Generations of business have been driven by one bottom line: profit. Cash at any cost, be it man or nature. Based in Bahrain, 3BL, or Triple Bottom Line, Associates has deemed this to be an unsustainable business model. 3BL advises for many to consider another business model that takes into account three bottom lines: people, place and profit.
3BL Associates refer to itself as “Bahrain’s first social impact and sustainability consultancy and think-do-tank.” It works with innovative companies that seek to grow harmoniously with the people within the MENA region. The idea of a triple bottom line was coined by academic John Elkington, who proposed “that business goals are inextricably linked to the societies and environment in which they operate, and that business practices utilized to achieve short-term economic gain but fail to consider social and environmental impacts are ultimately unsustainable.”
Established in 2010, 3BL now teaches these business principles to businesses large and small looking to “do well, do good.” They offer services such as sustainability audit and needs analysis, benchmarking and research as well as smart partnering. 3BL advocates for Corporate Social Responsibility.
Maintaining good CSR is growing a company while keeping in mind the social equity: Is it good for the people of the area or are you abusing the locals? Good CSR takes into account environmental sustainability: Does this company deplete the natural resources of the area or does it replenish them after use? This capitalization of sustainability is “an opportunity to generate social, environmental and economic prosperity, in tandem.”
3BL Associates took its business agenda to the next level when it published its own findings on Bahrain sustainability in a report entitled Bahrain Responsible Business Survey. In the survey the respondents were asked a variety of questions, in efforts to determine their perceptions of healthy CSR and what the role the government should be in keeping companies accountable.
It was found that 87 percent of respondents understood CSR to be “community engagement.” It was found that CSR tactics such as community engagement, employee wellness, transparency, corporate governance, health, gender equality and diversity were practiced already, but only in about one-third of the respondent’s organizations. The study also found that only 55 percent of respondents cared whether their organizations were working environmentally responsibly. Only 26 percent of the organizations in Bahrain currently meet these standards.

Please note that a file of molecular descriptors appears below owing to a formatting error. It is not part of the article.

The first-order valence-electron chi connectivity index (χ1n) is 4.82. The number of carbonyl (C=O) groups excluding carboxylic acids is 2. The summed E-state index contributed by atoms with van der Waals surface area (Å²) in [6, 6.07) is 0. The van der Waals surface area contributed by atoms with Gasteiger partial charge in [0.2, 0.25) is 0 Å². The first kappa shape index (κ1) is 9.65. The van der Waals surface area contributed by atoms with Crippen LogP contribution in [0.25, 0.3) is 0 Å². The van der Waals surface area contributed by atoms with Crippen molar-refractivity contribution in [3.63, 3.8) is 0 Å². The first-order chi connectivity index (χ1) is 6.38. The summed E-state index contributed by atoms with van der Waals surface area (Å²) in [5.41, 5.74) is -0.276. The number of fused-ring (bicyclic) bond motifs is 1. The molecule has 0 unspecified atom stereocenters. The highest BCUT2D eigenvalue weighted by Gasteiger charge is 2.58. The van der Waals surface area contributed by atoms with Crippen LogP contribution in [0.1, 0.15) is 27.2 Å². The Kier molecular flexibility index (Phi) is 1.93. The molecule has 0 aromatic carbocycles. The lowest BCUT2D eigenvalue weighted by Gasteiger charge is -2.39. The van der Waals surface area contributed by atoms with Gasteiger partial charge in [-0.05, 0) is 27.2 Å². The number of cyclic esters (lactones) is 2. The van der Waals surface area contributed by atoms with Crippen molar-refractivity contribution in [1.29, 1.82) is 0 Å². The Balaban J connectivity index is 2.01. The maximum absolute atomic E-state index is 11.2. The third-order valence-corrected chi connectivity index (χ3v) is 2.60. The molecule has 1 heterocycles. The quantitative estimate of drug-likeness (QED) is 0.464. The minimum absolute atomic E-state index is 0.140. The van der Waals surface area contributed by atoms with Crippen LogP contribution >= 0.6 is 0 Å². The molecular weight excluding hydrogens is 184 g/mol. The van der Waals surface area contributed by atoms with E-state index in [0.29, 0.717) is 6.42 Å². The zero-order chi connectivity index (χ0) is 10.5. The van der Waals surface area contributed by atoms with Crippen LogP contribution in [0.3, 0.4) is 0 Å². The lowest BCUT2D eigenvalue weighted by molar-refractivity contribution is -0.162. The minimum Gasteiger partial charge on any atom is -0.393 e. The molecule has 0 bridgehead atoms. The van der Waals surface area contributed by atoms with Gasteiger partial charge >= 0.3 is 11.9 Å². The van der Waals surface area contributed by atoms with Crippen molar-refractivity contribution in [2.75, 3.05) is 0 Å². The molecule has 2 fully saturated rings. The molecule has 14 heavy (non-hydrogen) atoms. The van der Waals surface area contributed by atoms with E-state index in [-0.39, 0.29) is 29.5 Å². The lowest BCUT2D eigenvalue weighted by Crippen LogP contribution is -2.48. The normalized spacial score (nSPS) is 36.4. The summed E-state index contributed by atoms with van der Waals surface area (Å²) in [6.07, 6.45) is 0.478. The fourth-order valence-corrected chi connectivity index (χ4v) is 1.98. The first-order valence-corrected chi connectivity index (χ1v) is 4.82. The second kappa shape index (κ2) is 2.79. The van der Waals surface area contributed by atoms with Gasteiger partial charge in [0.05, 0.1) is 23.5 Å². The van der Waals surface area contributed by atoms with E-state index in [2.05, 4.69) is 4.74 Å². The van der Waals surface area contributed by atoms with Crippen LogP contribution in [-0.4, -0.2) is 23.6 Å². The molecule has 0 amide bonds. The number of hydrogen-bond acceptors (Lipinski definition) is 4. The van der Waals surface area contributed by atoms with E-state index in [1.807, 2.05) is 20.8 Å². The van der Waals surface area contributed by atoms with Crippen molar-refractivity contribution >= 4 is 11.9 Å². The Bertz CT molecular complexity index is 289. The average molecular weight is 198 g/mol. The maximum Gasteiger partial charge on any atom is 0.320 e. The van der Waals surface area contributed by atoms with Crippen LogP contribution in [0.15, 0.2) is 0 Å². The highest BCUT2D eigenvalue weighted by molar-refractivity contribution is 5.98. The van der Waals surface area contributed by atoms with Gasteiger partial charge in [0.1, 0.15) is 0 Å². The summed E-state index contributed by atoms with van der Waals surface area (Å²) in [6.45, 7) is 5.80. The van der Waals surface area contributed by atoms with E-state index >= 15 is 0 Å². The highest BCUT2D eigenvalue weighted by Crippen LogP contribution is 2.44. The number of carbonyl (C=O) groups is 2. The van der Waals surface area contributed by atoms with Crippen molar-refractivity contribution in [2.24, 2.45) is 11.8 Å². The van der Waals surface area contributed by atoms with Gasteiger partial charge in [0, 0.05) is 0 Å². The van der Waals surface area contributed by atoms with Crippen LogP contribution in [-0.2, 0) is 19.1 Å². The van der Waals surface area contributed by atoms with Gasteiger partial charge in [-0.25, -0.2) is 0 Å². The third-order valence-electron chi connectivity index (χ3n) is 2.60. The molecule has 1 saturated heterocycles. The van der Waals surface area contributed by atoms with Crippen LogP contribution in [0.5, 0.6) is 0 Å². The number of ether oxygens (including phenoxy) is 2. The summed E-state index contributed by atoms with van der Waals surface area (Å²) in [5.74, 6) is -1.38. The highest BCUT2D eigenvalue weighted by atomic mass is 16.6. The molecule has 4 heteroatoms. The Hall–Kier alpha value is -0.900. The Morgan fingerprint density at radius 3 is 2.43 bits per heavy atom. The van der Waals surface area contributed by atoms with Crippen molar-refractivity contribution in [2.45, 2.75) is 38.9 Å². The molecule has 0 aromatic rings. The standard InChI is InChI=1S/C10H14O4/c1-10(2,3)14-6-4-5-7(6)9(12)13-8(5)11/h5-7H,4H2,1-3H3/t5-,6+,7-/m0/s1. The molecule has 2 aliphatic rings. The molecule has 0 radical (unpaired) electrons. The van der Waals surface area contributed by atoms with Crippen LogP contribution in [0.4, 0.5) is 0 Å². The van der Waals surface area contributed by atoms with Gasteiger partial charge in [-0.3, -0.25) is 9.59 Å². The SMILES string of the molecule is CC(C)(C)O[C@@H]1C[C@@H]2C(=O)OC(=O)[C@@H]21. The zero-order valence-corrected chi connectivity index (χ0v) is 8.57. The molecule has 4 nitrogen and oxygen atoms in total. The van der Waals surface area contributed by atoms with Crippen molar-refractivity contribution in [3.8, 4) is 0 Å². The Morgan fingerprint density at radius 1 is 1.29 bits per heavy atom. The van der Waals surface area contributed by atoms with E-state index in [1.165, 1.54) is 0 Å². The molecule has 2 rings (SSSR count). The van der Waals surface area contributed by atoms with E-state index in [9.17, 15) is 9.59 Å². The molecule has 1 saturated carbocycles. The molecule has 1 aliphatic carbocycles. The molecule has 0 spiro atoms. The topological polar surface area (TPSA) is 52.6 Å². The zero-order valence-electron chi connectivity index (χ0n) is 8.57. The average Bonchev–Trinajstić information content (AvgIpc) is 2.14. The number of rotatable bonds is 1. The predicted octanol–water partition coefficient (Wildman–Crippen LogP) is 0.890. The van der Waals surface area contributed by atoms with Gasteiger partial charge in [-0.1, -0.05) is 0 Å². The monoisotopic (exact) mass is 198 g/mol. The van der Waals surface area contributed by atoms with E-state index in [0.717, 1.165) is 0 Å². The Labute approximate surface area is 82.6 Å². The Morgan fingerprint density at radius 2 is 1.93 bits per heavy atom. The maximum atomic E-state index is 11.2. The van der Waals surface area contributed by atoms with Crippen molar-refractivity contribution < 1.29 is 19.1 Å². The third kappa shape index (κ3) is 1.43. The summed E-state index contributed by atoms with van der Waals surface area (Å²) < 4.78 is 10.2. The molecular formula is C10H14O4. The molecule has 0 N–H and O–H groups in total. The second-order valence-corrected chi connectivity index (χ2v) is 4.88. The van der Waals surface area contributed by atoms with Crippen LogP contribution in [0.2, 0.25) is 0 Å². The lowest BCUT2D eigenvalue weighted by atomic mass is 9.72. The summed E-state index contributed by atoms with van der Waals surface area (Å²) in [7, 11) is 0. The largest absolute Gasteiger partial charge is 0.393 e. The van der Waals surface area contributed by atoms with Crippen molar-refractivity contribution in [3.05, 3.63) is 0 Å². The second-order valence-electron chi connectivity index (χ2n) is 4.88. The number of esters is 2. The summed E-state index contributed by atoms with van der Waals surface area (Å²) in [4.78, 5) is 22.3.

3BL Associates co-founder and managing director Leena Al Olaimy said, “CSR and sustainability have far more value than just “doing good,” and have the potential to simultaneously contribute to national socio-economic development, and to raise Bahrain’s rankings on a number of indices such as the Global Competitiveness Index.”
The report, compiled by Al Olaimy and her associates, also revealed popular sentiments when it found that 80 percent thought the government should regulate CSR practices. In addition, 95 percent felt there should be government incentives for those organizations implementing CSR, while 83 percent felt there should be some kind of government subsidy for the programs.
3BL Associates has only been in business for four years, but has already gained the trust of its people. Khamis Al Muqla, honorary chairman of 3BL Associates, further noted, “The intersection of social and environmental issues in business has become an international topic of concern for corporations and countries alike.”
– Frederick Wood II